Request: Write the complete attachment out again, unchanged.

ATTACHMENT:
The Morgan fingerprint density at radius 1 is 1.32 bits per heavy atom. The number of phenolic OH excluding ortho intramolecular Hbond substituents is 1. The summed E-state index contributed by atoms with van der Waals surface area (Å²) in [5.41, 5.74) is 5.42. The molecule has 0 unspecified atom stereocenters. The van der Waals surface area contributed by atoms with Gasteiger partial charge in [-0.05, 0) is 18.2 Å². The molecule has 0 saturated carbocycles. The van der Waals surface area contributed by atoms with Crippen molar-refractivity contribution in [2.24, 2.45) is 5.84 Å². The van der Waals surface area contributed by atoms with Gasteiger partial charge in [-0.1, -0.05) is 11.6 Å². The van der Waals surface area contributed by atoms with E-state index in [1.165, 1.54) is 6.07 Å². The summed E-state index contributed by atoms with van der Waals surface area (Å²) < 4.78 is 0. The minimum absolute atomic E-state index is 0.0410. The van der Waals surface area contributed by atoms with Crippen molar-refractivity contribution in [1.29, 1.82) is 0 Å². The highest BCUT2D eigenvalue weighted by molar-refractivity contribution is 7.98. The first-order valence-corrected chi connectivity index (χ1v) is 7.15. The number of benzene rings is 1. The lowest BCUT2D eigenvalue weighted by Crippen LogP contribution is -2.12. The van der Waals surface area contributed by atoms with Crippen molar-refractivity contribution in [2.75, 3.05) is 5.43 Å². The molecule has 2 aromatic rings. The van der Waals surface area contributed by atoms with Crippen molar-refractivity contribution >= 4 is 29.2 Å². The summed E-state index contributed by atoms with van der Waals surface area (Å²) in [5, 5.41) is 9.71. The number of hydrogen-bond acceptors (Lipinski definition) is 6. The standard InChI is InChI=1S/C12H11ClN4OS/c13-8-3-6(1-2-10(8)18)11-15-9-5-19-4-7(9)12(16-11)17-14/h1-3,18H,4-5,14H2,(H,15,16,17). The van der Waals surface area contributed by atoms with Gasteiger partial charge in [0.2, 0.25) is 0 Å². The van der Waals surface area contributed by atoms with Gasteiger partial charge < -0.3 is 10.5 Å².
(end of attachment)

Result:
The Morgan fingerprint density at radius 1 is 1.32 bits per heavy atom. The number of phenolic OH excluding ortho intramolecular Hbond substituents is 1. The summed E-state index contributed by atoms with van der Waals surface area (Å²) in [5.41, 5.74) is 5.42. The molecule has 0 unspecified atom stereocenters. The van der Waals surface area contributed by atoms with Gasteiger partial charge in [-0.05, 0) is 18.2 Å². The molecule has 0 saturated carbocycles. The van der Waals surface area contributed by atoms with Crippen molar-refractivity contribution in [2.24, 2.45) is 5.84 Å². The van der Waals surface area contributed by atoms with Gasteiger partial charge in [-0.1, -0.05) is 11.6 Å². The van der Waals surface area contributed by atoms with E-state index in [1.165, 1.54) is 6.07 Å². The summed E-state index contributed by atoms with van der Waals surface area (Å²) < 4.78 is 0. The minimum absolute atomic E-state index is 0.0410. The van der Waals surface area contributed by atoms with Crippen molar-refractivity contribution in [1.29, 1.82) is 0 Å². The highest BCUT2D eigenvalue weighted by molar-refractivity contribution is 7.98. The first-order valence-corrected chi connectivity index (χ1v) is 7.15. The number of benzene rings is 1. The lowest BCUT2D eigenvalue weighted by Crippen LogP contribution is -2.12. The van der Waals surface area contributed by atoms with Crippen molar-refractivity contribution in [2.75, 3.05) is 5.43 Å². The molecule has 2 aromatic rings. The van der Waals surface area contributed by atoms with Crippen molar-refractivity contribution >= 4 is 29.2 Å². The summed E-state index contributed by atoms with van der Waals surface area (Å²) in [5, 5.41) is 9.71. The number of hydrogen-bond acceptors (Lipinski definition) is 6. The standard InChI is InChI=1S/C12H11ClN4OS/c13-8-3-6(1-2-10(8)18)11-15-9-5-19-4-7(9)12(16-11)17-14/h1-3,18H,4-5,14H2,(H,15,16,17). The van der Waals surface area contributed by atoms with Gasteiger partial charge in [0.2, 0.25) is 0 Å². The van der Waals surface area contributed by atoms with Gasteiger partial charge < -0.3 is 10.5 Å².